The above should hardly be inspiring for a navy dreaming to become a regional policeman. It assumes significance from another perspective.

Pakistan Navy showed restraint for overall peace in the region by not attacking the detected submarine in PN AOR. As if this was not enough of slighting for IN, earlier, INS Parable, a Veer class missile corvette on a scheduled visit to Muscat on 23 February. While at this port the incident at Pulwama took place. It’s indeed amusing that the corvette thereafter remained holed up for seven long days in the said port. Subsequently, during dark hours the ship transited to Salalah port while hugging the coast.

An un-proportionate Indian Naval force comprising CVBG has to move close for safely escorting INS PARABLE from Salalah port to home waters. Pakistan Navy continuously monitored the movement of the ship and entire fleet throughout in the southern IOR. This single incident reflects the fear of Pakistan Navy in the minds of Indian Navy that shuttered myth of their conventional superiority too.

Read more: Pakistan Navy Interception of Indian Submarine points to its Important role…

Regardless, the behind time statement by IN could also denote replay of an old and by now quite worn out the script- to cheerlessly show its relevance to the nation using media as a propaganda tool. The overpowering value of media to shape and inflame minds and to raise false flags, at times even inane is something world witnessed 24/7 on Indian national news networks in the days following Pulwama attack.

In naval parlance, maritime power projection, sea control and sea denial are commonly used terms. Navies undertake power projection operations for a variety of reasons. When used skillfully, it provides a great strategic advantage and is ‘most obviously seen in the implied, threatened or actual use of force’. It is a tool applicable across a range of contingencies, crises and conflicts to send a clear ‘signal of resolve’.

Achieving sea control allows a force the freedom of action to use an area of sea for its own purposes for a period of time and if required, deny its use to the opponent. It is a means to an end and not an end in itself. When a force aims not to control the sea (specific area for a specific time), but to only prevent its use by the opposing side, the term used is sea denial.

Was that meant to redeem itself? On March 4, INS Kalvari, the newest submarine of IN, was localized by Pakistan Navy (PN) yet left without being prosecuted.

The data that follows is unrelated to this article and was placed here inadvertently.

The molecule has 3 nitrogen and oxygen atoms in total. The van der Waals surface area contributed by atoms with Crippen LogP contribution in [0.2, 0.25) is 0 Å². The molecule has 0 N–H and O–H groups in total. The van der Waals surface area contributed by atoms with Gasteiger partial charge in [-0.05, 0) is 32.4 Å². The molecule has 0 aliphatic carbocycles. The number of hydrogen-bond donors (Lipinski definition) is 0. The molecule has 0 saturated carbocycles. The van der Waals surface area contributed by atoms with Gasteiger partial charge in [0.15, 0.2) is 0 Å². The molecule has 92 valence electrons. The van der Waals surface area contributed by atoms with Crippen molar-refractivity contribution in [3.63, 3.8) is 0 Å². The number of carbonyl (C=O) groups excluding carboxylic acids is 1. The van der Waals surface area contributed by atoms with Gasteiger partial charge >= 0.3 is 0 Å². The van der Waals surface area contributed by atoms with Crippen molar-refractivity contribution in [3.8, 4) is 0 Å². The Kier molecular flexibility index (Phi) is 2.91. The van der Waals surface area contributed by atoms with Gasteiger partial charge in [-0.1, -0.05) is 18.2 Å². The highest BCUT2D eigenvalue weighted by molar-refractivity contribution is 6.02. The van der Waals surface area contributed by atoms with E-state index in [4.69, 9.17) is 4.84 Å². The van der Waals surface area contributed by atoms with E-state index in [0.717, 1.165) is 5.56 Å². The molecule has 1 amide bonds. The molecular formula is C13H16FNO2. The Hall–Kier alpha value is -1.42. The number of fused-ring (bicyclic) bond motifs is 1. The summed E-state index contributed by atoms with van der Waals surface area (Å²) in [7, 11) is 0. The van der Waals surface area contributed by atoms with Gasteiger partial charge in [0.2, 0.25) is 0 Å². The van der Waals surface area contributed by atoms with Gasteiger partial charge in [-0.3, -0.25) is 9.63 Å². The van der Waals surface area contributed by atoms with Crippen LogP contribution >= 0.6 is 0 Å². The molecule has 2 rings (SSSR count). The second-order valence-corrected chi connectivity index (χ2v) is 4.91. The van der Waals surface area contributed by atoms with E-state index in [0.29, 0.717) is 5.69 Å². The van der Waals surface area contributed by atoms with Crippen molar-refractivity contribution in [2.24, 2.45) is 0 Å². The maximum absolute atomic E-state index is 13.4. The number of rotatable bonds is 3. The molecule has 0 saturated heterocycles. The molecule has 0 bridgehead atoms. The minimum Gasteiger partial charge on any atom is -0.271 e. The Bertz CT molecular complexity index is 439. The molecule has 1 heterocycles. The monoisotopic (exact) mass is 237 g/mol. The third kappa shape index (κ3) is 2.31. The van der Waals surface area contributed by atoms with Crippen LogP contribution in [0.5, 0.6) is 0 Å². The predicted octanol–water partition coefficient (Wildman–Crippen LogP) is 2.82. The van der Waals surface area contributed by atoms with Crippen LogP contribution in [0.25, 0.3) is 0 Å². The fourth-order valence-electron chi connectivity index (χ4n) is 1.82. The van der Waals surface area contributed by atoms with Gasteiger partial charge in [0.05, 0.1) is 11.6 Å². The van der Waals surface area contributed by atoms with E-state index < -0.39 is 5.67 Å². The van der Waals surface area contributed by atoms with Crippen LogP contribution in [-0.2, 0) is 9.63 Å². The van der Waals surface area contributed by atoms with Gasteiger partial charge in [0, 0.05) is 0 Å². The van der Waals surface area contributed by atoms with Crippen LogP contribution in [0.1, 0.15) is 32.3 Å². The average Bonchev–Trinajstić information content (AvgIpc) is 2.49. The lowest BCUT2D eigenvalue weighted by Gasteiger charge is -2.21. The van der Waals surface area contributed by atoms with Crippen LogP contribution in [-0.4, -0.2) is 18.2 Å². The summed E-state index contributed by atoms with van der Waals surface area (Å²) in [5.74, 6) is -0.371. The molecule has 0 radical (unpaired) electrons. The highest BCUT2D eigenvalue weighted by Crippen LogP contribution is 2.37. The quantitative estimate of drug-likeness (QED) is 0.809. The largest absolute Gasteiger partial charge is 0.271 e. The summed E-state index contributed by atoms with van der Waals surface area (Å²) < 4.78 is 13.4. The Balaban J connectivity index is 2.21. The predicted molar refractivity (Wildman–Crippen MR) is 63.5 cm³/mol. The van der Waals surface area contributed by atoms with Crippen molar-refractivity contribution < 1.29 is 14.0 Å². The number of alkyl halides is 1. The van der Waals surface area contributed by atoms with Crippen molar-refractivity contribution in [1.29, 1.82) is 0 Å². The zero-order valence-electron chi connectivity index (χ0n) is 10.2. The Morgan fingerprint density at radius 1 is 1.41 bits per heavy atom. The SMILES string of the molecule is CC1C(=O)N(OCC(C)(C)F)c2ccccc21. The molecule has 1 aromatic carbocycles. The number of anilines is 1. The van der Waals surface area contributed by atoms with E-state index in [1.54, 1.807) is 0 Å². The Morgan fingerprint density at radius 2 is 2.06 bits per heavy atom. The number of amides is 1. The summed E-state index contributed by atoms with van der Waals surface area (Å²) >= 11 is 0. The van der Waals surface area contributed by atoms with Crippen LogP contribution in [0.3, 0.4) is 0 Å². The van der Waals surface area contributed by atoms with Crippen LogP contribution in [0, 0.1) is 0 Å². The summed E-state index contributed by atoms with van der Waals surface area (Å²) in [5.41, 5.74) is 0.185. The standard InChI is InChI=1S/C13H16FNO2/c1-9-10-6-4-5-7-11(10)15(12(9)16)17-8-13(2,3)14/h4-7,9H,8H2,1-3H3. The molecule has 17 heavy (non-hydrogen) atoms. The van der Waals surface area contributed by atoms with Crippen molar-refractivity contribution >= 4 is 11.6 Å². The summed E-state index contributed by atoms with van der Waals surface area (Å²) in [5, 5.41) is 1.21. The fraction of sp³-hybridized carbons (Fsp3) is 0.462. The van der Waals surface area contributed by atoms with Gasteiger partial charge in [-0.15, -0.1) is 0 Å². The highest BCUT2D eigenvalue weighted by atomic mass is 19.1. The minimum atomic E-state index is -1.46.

One of the most powerful modern-day instruments for maritime power projection and sea control is the aircraft carrier. So what does IN intend to do with its present and future under construction carriers if these cannot be used for purposes just mentioned? Ben Ho, a senior analyst at S. Rajaratnam School of International Studies, Singapore, provides an answer. In a recent well-researched article, Ho postulates a full-scale war between Pakistan and India in the NAS in a time horizon of 2025.

After closely examining IMSS and combat potential on both sides, the author rules out any meaningful role of IN carriers in achieving “sea control”, “blockade of major Pakistani maritime nodes” or else, “interdicting seaborne commerce of Pakistan”. The author strongly discards any “offensive role” of Indian carriers during a high-intensity conflict with Pakistan. This fact got effectually validated this Feb-Mar. What role did the large Indian naval armada and aircraft carrier play post-Pulwama; what did that “poise”, if it was, achieve?

Read more: Pakistan Navy foils Indian submarine’s intrusion

It is quite well known that there are deep divisions within IN on the viability of carrier in a conflict with Pakistan. A fairly large camp believes that IN must avoid investing in capital intensive platforms like carriers for sea control and instead resort to sea denial against Pakistan through submarines and other small vessels. The Indian Air Force is onboard with this camp.

It must be a matter of concern for IN that despite being numerically and technologically superior to its small neighbouring navy and massively backed by USN, it was unable to make any significant impression in the NAS, the primary operating area of PN. On the contrary, PN was able to inflict a gash on the opponent’s modern sub-surface combat potential. The Indian dream of ‘India’s lake lies in tatters. The post-Pulwama round was effectively won by PN.

Muhammad Azam Khan is an independent researcher with interest in Indo-Pacific, maritime security and nuclear issues. This article was first published in Pakistan Observer and has been republished with author’s permission. The views expressed in this article are author’s own and do not necessarily reflect the editorial policy of Global Village Space.